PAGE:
In Oregon’s cannabis industry, nearly every day brings a new lawsuit for unpaid bills, a new lien for unpaid taxes, and another company thinking about giving up.
At the root of the industry’s problems: oversupply. Too much weed sold by too many retailers means lower prices, which means producers, processors and even middlemen lose money.
State economists track the industry closely, in part because quarterly cannabis tax payments fund the drug treatment services created by Measure 110.
For most of 2023, a downward trend in production promised an easing of the industry’s woes.
But state economists Mark McMullen and Josh Lehner’s most recent forecast, released Nov. 20, contained crushing news for the industry.
“Through the first nine months of the year, the marijuana harvest was nine percent lower than a year ago, and 15 percent lower than the record crop back in 2021,” the economists wrote. “As the market appeared to be adjusting, prices were stabilizing. That changed with the large October outdoor harvest which is 15 percent larger than last October.”
Beau Whitney, an independent Portland economist who tracks cannabis markets in Oregon and across the country, says the October supply spike “couldn’t have come at a worse time.”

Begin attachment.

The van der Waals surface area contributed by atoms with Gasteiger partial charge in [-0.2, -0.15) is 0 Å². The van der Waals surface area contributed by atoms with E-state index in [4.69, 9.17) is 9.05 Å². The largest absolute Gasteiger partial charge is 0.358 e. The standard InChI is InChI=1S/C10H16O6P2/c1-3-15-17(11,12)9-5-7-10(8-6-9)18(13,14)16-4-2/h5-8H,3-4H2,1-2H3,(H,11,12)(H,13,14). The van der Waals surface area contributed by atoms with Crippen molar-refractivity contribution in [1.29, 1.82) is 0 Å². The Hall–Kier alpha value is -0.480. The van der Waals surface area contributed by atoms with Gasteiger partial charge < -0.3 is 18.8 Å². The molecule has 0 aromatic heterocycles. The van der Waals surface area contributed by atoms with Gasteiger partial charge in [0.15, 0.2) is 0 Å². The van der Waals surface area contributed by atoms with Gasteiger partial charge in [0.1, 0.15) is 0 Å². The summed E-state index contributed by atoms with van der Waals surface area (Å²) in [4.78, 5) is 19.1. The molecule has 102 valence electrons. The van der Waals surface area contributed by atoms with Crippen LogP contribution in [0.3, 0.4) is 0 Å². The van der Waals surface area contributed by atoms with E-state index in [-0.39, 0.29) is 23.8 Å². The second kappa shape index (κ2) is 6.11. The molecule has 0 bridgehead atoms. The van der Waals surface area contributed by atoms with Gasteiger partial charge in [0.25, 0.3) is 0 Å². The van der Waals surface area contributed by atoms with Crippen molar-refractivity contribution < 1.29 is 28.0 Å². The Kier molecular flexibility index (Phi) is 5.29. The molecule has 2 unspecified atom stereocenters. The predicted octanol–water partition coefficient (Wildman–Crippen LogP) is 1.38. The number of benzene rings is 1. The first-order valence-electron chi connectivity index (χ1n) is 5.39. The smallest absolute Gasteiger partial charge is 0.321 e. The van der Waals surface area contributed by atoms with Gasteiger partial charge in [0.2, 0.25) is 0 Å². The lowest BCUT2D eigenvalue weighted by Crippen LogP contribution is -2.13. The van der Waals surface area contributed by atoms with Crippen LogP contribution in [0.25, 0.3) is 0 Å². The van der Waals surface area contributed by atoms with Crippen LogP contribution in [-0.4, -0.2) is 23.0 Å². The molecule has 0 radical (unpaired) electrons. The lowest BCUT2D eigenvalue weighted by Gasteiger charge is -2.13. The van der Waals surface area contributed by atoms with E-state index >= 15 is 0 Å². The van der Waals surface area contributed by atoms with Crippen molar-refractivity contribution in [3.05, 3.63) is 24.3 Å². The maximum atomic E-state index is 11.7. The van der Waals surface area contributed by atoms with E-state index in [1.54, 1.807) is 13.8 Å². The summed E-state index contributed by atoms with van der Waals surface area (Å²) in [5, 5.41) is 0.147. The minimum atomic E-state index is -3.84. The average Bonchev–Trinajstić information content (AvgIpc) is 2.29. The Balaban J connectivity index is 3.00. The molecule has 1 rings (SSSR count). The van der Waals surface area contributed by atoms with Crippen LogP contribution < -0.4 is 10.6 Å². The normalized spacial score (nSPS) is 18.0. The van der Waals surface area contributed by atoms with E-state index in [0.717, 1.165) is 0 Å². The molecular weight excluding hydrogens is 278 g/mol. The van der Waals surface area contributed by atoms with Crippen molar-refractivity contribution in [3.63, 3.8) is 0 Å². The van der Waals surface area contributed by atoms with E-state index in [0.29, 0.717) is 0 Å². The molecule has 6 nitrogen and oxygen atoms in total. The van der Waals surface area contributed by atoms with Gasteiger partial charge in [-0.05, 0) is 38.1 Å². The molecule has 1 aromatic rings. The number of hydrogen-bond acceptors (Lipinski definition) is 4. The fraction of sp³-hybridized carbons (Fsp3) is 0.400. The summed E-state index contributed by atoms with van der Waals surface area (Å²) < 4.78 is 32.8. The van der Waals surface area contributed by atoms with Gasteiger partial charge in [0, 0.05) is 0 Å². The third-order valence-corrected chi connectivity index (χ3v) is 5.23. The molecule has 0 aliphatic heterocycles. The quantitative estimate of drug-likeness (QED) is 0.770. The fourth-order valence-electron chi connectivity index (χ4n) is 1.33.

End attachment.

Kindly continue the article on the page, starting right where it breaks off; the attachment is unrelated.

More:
In response to an industry survey Whitney is currently conducting, more than a third of respondents said they are struggling to pay taxes and even more said they are struggling to pay their debts. In many cases, retailers aren’t paying wholesalers who aren’t paying producers.
“People are walking away from cannabis licenses or selling them for pennies on the dollar,” Whitney says.
Across Oregon, cannabis tax delinquencies are up, and tax collections have fallen short of estimates in four of the past five quarters.
Those soft tax revenues are the reason weed struggles reverberate beyond the industry. Measure 110, Oregon’s drug-decriminalization experiment, hinges on about two-thirds of cannabis taxes (which produce a net of $150 million a year) going to addiction treatment services. So low prices and high delinquencies threaten Measure 110′s shaky underpinnings.
Whitney says if the state wanted to buoy prices, it could move to reduce the number of licensees or their capacity, as Colorado has done. But Mark Pettinger, a spokesman for the Oregon Liquor and Cannabis Commission, says current conditions are the result of intentional policy decisions—and the federal government’s intransigence.
“The state and the industry and elected officials envisioned Oregon becoming a net exporter under federal legalization,” Pettinger says. “The oversupply we’re seeing underscores the dilemma in all states where marijuana is legal—it’s the equivalent of an Iowa corn farmer only being able to sell his crop within Iowa.”